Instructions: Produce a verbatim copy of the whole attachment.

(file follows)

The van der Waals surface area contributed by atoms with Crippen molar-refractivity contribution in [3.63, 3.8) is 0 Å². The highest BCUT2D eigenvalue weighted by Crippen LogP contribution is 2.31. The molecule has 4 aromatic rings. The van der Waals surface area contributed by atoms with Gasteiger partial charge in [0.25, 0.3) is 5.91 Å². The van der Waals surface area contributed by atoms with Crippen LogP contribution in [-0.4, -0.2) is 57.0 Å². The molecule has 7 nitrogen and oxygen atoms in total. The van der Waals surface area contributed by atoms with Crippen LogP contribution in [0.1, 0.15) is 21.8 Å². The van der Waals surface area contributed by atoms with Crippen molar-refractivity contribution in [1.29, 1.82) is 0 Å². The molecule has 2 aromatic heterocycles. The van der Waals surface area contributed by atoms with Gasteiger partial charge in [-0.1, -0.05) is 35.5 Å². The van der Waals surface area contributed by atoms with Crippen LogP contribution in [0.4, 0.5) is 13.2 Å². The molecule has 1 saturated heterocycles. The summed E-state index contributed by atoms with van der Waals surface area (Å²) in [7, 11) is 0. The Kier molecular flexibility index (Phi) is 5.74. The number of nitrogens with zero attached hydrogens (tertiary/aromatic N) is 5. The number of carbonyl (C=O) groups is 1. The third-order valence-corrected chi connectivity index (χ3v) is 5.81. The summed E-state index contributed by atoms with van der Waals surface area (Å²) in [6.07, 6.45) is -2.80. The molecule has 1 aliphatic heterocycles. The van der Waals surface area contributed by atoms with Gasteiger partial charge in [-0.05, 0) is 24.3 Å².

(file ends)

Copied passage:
The van der Waals surface area contributed by atoms with Crippen molar-refractivity contribution in [3.63, 3.8) is 0 Å². The highest BCUT2D eigenvalue weighted by Crippen LogP contribution is 2.31. The molecule has 4 aromatic rings. The van der Waals surface area contributed by atoms with Gasteiger partial charge in [0.25, 0.3) is 5.91 Å². The van der Waals surface area contributed by atoms with Crippen LogP contribution in [-0.4, -0.2) is 57.0 Å². The molecule has 7 nitrogen and oxygen atoms in total. The van der Waals surface area contributed by atoms with Crippen LogP contribution in [0.1, 0.15) is 21.8 Å². The van der Waals surface area contributed by atoms with Crippen molar-refractivity contribution in [1.29, 1.82) is 0 Å². The molecule has 2 aromatic heterocycles. The van der Waals surface area contributed by atoms with Gasteiger partial charge in [-0.1, -0.05) is 35.5 Å². The van der Waals surface area contributed by atoms with Crippen LogP contribution in [0.4, 0.5) is 13.2 Å². The molecule has 1 saturated heterocycles. The summed E-state index contributed by atoms with van der Waals surface area (Å²) in [7, 11) is 0. The Kier molecular flexibility index (Phi) is 5.74. The number of nitrogens with zero attached hydrogens (tertiary/aromatic N) is 5. The number of carbonyl (C=O) groups is 1. The third-order valence-corrected chi connectivity index (χ3v) is 5.81. The summed E-state index contributed by atoms with van der Waals surface area (Å²) in [6.07, 6.45) is -2.80. The molecule has 1 aliphatic heterocycles. The van der Waals surface area contributed by atoms with Gasteiger partial charge in [-0.05, 0) is 24.3 Å².